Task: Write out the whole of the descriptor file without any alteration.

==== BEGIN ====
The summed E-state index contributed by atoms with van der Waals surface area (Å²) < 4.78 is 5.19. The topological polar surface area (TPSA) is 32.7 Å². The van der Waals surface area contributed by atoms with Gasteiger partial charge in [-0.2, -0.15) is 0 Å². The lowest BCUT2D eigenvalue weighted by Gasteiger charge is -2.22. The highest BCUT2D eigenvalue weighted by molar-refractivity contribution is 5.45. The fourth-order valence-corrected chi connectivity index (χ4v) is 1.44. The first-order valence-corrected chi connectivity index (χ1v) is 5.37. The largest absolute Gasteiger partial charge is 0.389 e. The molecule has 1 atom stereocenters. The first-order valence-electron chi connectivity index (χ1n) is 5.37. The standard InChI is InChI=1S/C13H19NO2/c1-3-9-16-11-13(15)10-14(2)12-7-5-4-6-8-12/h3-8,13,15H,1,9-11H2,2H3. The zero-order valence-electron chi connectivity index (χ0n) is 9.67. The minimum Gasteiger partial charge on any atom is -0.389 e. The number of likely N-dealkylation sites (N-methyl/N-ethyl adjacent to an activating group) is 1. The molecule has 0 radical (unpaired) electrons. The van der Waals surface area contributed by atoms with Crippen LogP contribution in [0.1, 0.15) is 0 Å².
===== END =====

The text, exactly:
The summed E-state index contributed by atoms with van der Waals surface area (Å²) < 4.78 is 5.19. The topological polar surface area (TPSA) is 32.7 Å². The van der Waals surface area contributed by atoms with Gasteiger partial charge in [-0.2, -0.15) is 0 Å². The lowest BCUT2D eigenvalue weighted by Gasteiger charge is -2.22. The highest BCUT2D eigenvalue weighted by molar-refractivity contribution is 5.45. The fourth-order valence-corrected chi connectivity index (χ4v) is 1.44. The first-order valence-corrected chi connectivity index (χ1v) is 5.37. The largest absolute Gasteiger partial charge is 0.389 e. The molecule has 1 atom stereocenters. The first-order valence-electron chi connectivity index (χ1n) is 5.37. The standard InChI is InChI=1S/C13H19NO2/c1-3-9-16-11-13(15)10-14(2)12-7-5-4-6-8-12/h3-8,13,15H,1,9-11H2,2H3. The zero-order valence-electron chi connectivity index (χ0n) is 9.67. The minimum Gasteiger partial charge on any atom is -0.389 e. The number of likely N-dealkylation sites (N-methyl/N-ethyl adjacent to an activating group) is 1. The molecule has 0 radical (unpaired) electrons. The van der Waals surface area contributed by atoms with Crippen LogP contribution in [0.1, 0.15) is 0 Å².